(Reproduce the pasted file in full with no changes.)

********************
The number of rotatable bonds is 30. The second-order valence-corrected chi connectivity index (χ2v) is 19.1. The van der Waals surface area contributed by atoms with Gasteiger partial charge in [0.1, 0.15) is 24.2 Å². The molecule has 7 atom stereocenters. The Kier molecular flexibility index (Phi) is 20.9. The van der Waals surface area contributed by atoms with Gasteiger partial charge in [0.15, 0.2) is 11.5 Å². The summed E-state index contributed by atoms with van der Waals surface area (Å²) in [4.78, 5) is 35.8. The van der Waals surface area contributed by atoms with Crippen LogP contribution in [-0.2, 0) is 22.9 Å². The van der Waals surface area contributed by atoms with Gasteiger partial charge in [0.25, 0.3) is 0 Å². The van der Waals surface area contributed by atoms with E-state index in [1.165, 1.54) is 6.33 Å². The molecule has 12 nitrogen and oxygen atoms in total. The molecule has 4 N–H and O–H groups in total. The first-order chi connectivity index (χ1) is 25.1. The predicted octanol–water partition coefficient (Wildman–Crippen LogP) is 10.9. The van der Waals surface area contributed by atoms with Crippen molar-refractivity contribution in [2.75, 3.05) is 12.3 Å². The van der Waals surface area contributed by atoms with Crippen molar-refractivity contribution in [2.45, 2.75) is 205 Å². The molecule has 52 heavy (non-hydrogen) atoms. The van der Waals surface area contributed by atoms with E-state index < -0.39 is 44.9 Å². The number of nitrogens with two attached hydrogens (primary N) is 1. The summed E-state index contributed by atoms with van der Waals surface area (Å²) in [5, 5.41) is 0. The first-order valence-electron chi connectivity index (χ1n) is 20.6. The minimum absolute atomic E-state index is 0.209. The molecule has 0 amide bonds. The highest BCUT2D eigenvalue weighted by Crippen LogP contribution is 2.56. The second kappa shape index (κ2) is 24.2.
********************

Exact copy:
The number of rotatable bonds is 30. The second-order valence-corrected chi connectivity index (χ2v) is 19.1. The van der Waals surface area contributed by atoms with Gasteiger partial charge in [0.1, 0.15) is 24.2 Å². The molecule has 7 atom stereocenters. The Kier molecular flexibility index (Phi) is 20.9. The van der Waals surface area contributed by atoms with Gasteiger partial charge in [0.15, 0.2) is 11.5 Å². The summed E-state index contributed by atoms with van der Waals surface area (Å²) in [4.78, 5) is 35.8. The van der Waals surface area contributed by atoms with Crippen LogP contribution in [-0.2, 0) is 22.9 Å². The van der Waals surface area contributed by atoms with Gasteiger partial charge in [0.25, 0.3) is 0 Å². The van der Waals surface area contributed by atoms with E-state index in [1.165, 1.54) is 6.33 Å². The molecule has 12 nitrogen and oxygen atoms in total. The molecule has 4 N–H and O–H groups in total. The first-order chi connectivity index (χ1) is 25.1. The predicted octanol–water partition coefficient (Wildman–Crippen LogP) is 10.9. The van der Waals surface area contributed by atoms with Crippen molar-refractivity contribution in [2.75, 3.05) is 12.3 Å². The van der Waals surface area contributed by atoms with Crippen molar-refractivity contribution in [2.45, 2.75) is 205 Å². The molecule has 52 heavy (non-hydrogen) atoms. The van der Waals surface area contributed by atoms with E-state index < -0.39 is 44.9 Å². The number of nitrogens with two attached hydrogens (primary N) is 1. The summed E-state index contributed by atoms with van der Waals surface area (Å²) in [5, 5.41) is 0. The first-order valence-electron chi connectivity index (χ1n) is 20.6. The minimum absolute atomic E-state index is 0.209. The molecule has 0 amide bonds. The highest BCUT2D eigenvalue weighted by Crippen LogP contribution is 2.56. The second kappa shape index (κ2) is 24.2.